The Copper Rush

By Sam Gartzman, University of Rhode Island

“Fire bottles 23 and 24” is the phrase to know when the CTD is coming on board. The CTD (Conductivity, Temperature and Depth) is a water profiling and sampling package that we regularly send down to close to the bottom of the ocean. There are 24 different bottles to collect samples on it and once the last bottles are fired we know it will be on deck soon!

Many of the science groups are interested in the water that we get from the CTD. Everyone rushes to the Baltic Room (the big room where the CTD comes in) with their bottles and caps to get the water before it warms up (many of the properties and gasses are temperature sensitive). However, I am not carting around a box of bottles. I march in with a pile of copper tubes. Now that is odd, what would you use copper tubes for? We are studying the noble gas (Helium-3, Helium-4, Neon, Argon, Krypton and Xenon) concentrations of the water. Since noble gases are largely unreactive we use them to help understand mixing and air to sea exchange. Since some noble gasses can diffuse through glass or plastic we use copper to be able to seal them inside for analysis back in the US.

Recipe for a copper tube sample:
1. Roll out and cut the copper – The copper comes in large rolls. Soon before each cast we will cut a large amount to 24 inches (Two 12 inch samples) and cap the ends to keep the salty air out of the inside of the tube.
2. Flatten a small piece of the copper— As the water warms up in the tube it wants to expand. This way we are shrinking the volume of the tube slightly while the water is cold. After sealing we will re-round the tube to allow for expansion of the water inside. This makes sure the seals stay in tact. When I say flatten we aren’t making it completely flat, but just not as round as it is from the roll.
3. Label your tubes— How are you supposed to know what water went in each tube?!
4. Put rubber tubing on each end of the copper to transfer the water from the CTD bottles (known as niskin bottles) to the copper.
5. TURN UP THE TUNES— To ensure proper copper tube sampling the samplers should be cool, calm and relaxed. Tunes aid in this process.
6. Check the niskin Bottle— Since noble gases are the most sensitive to changes in temperature and atmospheric exposure, we are the first to sample from each bottle. Before taking any water we open the bottle to see if there was a good seal (indicated by no leaking water). If there isn’t a good seal it is unclear if the water in the bottle is actually from that depth and we tend to not use those bottles.
7. Flow water into the copper— The copper tubes are parched and want some good saltwater to cool them off.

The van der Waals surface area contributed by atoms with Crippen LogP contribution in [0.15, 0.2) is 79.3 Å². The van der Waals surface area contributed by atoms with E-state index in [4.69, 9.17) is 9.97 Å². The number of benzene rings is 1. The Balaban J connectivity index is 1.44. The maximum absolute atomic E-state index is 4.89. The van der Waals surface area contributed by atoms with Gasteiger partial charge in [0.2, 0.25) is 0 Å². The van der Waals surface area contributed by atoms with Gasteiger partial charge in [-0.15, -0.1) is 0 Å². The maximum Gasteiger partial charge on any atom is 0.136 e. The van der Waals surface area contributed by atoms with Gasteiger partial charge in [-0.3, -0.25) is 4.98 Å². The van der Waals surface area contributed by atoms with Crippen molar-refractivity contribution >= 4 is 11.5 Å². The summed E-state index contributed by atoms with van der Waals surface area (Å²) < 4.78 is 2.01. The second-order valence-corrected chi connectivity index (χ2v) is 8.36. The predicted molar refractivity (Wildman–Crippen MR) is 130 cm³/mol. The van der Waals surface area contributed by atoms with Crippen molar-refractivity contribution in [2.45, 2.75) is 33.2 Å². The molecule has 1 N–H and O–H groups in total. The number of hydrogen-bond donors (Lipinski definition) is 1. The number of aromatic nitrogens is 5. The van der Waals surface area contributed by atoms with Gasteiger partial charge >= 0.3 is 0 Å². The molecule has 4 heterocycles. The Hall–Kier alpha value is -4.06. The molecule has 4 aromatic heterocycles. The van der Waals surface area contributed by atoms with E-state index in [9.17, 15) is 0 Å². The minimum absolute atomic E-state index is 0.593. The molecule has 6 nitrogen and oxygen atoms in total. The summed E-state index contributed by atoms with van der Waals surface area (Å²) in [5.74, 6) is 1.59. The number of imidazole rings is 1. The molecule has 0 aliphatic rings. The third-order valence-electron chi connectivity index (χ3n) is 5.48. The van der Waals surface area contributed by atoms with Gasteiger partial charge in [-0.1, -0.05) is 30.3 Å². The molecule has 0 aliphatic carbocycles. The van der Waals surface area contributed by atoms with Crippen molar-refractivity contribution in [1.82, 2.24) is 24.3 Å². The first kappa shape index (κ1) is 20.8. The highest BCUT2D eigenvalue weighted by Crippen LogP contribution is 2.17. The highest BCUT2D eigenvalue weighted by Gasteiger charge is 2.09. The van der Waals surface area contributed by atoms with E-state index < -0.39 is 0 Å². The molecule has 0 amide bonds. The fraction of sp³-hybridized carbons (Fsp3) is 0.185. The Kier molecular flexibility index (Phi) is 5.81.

8. Get rid of any bubbles— This is the most time consuming part. We take a rubber mallet and knock every side of the tube to push any bubbles out. Although blowing bubbles were one of my favorite childhood activities, bubbles would cause error to the concentrations.


Hey that’s me! I’m knocking out all of the bubbles in the copper tube.

Hey that’s me! I’m knocking out all of the bubbles in the copper tube.

9. Seal the tubes— This is by far the coolest part of the process. We close the ends of the rubber tubing to keep the water inside the copper. We walk over to the cold welding system to seal the tubes. This system is essentially a hydraulic press that has a set of teeth that crimp the ends of the copper shut. The hydraulic pump can apply up to 10,000 psi of pressure so be sure to keep your fingers out!!! We get two samples from each niskin bottle. It makes a pretty cool noise when it crimps too, just in case you were wondering.


The cold weld system that sits in the Baltic Room waiting to seal copper.

The cold weld system that sits in the Baltic Room waiting to seal copper.


10. Repeat steps 6-10 for each bottle being sampled (Typically 8-12 bottles on each CTD cast).
11. Re-round the tubes— As explained in step 2 this will give the sample some room to expand. Right after re-rounding we shake each tube. You know you have a good seal on the tube if it makes a nice popping sound, which are the dissolved gasses in the water filling the extra space in the tube. We make note of the troublesome ones that don’t make this popping noise since they may not have gotten a good seal.


This is the copper before (top) and after being sealed (bottom). Notice the flattened areas on the before copper and how they are re-rounded on the final product

This is the copper before (top) and after being sealed (bottom). Notice the flattened areas on the before copper and how they are re-rounded on the final product

12. Rinse the tubes— Each tube gets a nice warm bath in some deionized water (ew, gross ions) to remove any excess salt water that could cause corrosion.
13. Pack the samples up— Once dry the tubes are packed up in bubble wrap. The corners are quite delicate and sharp so we take extra care to protect them.

PHEW! That was a lot of steps. While it does seem like a lot, it generally goes pretty quickly. Once back in the US these samples will be analyzed on a mass spectrometer, which is able to give high precision measurements of these noble gases of interest.

You can find this recipe and more on channel 73 on Nathaniel B Palmer closed circuit television.

8 comments for “The Copper Rush

  1. JimmiXzSq
    May 20, 2017 at 02:51
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  3. May 23, 2017 at 22:16

    I like this post, enjoyed this one appreciate it for posting.

  4. Noah
    May 26, 2017 at 00:13

    what tunes do you typically seal copper tubes to? Do you ever seal to Seal?

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